> Interesting article today in Novyj Region 2 In Russian):
> It says:
> The President of the United States George Bush forbade the American
> Ambassador to Ukraine, John Herbst, to attend the Holy Protection
> Monastery in Kiev.
JRS: If the President of the United States can forbid an ambassador to attend a particular
church, while representing this country abroad, where is the "separation of Church and
It would appear that, as in the old Soviet Union, this is "separation" is to be a one-way street:
Sens Unique, Einfach, Odno Napravlenie.
The separation of Church and State can be invoked to forbid crosses in State emblems,
Christmas decorations in public buildings, school prayer, the display of the Ten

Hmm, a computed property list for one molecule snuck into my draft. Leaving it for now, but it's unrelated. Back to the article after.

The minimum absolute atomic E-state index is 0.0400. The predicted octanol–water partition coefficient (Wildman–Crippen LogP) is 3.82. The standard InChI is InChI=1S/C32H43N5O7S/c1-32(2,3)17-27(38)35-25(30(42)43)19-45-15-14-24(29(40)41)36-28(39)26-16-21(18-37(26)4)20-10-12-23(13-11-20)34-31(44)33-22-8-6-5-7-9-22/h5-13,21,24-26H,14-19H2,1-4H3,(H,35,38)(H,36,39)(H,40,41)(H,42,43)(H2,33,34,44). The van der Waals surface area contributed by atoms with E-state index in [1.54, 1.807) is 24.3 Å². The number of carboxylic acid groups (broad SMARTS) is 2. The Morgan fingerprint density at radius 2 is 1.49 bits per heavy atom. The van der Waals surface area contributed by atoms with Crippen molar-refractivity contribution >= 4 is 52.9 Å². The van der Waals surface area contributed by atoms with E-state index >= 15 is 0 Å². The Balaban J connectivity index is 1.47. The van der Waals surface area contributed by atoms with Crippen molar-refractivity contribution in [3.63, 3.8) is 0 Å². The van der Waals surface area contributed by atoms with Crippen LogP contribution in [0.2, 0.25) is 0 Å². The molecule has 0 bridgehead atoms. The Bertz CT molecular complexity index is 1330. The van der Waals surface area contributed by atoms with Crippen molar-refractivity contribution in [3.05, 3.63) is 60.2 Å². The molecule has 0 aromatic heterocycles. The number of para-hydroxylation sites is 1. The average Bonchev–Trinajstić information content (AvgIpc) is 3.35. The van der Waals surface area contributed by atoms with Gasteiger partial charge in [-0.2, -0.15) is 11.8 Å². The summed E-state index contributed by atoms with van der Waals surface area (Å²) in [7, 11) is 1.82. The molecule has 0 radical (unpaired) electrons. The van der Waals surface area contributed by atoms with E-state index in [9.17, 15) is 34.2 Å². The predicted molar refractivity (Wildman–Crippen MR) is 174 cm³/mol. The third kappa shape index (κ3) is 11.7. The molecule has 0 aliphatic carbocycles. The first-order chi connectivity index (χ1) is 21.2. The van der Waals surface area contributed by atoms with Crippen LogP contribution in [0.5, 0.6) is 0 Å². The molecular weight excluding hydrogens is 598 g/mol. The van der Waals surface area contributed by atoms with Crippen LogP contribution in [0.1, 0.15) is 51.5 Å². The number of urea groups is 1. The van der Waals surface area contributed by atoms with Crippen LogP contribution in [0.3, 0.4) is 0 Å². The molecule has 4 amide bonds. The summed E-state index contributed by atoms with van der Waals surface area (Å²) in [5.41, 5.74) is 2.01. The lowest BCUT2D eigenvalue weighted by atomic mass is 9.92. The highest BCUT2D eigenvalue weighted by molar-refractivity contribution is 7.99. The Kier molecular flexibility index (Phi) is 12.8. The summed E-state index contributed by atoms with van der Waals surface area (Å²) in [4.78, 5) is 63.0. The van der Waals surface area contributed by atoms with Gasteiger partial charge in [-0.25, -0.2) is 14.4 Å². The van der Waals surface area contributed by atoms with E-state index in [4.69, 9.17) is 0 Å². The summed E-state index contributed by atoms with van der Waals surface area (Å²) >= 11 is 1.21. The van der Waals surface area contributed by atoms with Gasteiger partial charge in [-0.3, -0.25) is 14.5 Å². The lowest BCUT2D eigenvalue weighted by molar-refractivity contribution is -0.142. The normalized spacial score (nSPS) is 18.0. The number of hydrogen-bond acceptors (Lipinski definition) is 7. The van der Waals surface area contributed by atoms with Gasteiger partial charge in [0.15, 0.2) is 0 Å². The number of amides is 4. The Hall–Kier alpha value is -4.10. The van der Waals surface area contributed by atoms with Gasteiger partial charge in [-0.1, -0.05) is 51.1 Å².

Commandments in a court house.
But under Maggie Albright, the State Department issued a direct order that members of the
Serbian Orthodox Church were not to be aided in entering this country, except in the case of
mixed marriages (to members of other faiths).
If the President can forbid an ambassador to attend a church of a given denomination while
abroad, presumably he could also forbid government employees to attend Russian churches
(or Serbian churches) in this country.
The idea, however, of forbidding someone to go to a given church would be unthinkable if,
instead of an Orthodox Church, the question were one of going to any other denomination
That would include Islam, the Jehovah's Witnesses (who do not recognize the government),
the Moonies, any sect one could name. All of those would be covered by "freedom of
Fr. John R. Shaw